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To Lieutenant Colonel Edwin F. Harding
February 26, 1935 [Chicago, Illinois]
When the box of cuts came, so promptly after my note to you, and I looked them over, I must admit I felt apologetic, because I certainly have been imposing on you. Nevertheless, your generous response is deeply appreciated and will not be forgotten. The cover cut came shortly after my return from Washington and I plan to use it probably in the April issue.1
I appreciate your generous comments regarding the last issues of the ILLINOIS GUARDSMAN, but you are rather drawing a long bow, in the spirit of friendly encouragement. The truth of the matter is, just at present I am playing the magazine down to the enlisted men, who form 90 per cent of the subscribers. It is rather hard to do this and at the same time get out an issue that would appeal to officers. However, I am gradually headed that way and think in two or three more months I will do much better. Gradually I hope to wash out the triviality of the regimental notes and make this portion of the magazine more a series of articles on what is occurring in the regiment that will be of general interest throughout the Division.
My principal difficulty is to secure any material regarding the down state units, who at the same time are jealous of what appears about the Chicago units. Their attitude is inconsistent, but an important consideration. The reason we apparently favor the Chicago units is, the Colonels are more “houndable.”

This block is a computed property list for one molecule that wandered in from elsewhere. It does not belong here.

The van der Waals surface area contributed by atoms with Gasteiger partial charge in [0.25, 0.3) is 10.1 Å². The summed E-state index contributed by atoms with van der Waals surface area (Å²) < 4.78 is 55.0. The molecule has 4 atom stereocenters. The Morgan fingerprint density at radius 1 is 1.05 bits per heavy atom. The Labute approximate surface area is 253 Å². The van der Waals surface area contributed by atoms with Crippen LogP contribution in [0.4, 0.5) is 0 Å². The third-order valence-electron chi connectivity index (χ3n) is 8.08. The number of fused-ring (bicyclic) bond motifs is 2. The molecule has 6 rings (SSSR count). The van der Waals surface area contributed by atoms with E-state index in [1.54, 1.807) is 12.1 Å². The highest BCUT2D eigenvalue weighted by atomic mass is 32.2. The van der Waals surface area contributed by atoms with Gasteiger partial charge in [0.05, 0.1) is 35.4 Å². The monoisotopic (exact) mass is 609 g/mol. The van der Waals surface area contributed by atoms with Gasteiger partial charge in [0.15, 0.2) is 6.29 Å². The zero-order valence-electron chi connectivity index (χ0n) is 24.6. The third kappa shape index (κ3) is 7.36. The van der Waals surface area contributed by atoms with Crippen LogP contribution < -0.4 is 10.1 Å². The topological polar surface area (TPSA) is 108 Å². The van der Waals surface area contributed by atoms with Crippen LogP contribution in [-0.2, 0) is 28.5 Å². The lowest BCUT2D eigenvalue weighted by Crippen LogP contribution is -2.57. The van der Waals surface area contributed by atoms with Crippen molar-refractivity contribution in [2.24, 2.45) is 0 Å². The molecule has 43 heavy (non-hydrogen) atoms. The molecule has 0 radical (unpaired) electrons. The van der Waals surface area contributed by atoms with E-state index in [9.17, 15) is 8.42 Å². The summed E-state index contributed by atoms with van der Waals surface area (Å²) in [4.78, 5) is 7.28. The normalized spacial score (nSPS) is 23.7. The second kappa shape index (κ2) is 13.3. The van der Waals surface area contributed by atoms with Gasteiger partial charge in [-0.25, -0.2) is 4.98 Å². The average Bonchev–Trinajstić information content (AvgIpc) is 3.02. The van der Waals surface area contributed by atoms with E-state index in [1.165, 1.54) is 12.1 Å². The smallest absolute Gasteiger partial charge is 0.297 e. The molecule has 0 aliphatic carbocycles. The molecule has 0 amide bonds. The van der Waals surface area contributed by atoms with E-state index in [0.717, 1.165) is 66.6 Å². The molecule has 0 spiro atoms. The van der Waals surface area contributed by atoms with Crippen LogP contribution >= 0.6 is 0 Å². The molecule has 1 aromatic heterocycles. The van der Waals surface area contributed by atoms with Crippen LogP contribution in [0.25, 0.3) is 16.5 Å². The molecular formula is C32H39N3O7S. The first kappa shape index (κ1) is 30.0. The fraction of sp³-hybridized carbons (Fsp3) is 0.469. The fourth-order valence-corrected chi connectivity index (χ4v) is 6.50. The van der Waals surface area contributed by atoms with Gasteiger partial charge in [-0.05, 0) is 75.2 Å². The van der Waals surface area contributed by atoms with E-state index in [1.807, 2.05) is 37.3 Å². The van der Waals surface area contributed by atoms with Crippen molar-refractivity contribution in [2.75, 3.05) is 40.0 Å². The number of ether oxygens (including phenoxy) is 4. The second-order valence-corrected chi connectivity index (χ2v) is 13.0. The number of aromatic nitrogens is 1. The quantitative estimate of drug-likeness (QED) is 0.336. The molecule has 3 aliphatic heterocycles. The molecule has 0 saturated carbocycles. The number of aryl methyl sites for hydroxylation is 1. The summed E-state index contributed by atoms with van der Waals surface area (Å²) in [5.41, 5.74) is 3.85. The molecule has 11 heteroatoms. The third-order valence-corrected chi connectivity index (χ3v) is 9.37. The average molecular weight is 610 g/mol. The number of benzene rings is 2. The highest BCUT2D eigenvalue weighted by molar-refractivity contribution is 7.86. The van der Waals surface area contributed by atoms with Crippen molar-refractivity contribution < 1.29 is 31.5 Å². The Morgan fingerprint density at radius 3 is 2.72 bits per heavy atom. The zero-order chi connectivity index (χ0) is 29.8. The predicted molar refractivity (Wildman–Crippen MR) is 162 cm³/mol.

I imagine you and the Tuttles will have a lively weekend. I wish I could join you.2
Katherine, with Mrs. McCoy,3 is deep in the business of attending auctions. There are rare bargains here in Chicago, BUT the only trouble is, they usually come back with something other than what they went after. We drew a pool table in one of the recent events. I expect to use it after we have retired.
Give my love to Eleanor.
Document Copy Text Source: George C. Marshall Papers, Illinois National Guard, George C. Marshall Research Library, Lexington, Virginia.
Document Format: Typed letter.
1. Marshall had written to Harding, the editor of the Infantry Journal, to borrow the printing plates (“cuts”) for some illustrations.
2. Major and Mrs. William B. Tuttle were friends from the Tientsin, China, assignment.
3. Major General Frank R. McCoy took command of the Sixth Corps Area, which had its headquarters in Chicago, on February 1, 1935. General and Mrs. McCoy leased the apartment across the hall from the Marshalls.
Recommended Citation: The Papers of George Catlett Marshall, ed. Larry I. Bland and Sharon Ritenour Stevens (Lexington, Va.: The George C. Marshall Foundation, 1981- ). Electronic version based on The Papers of George Catlett Marshall, vol. 1, “The Soldierly Spirit,” December 1880-June 1939 (Baltimore and London: The Johns Hopkins University Press, 1981), pp. 459-460.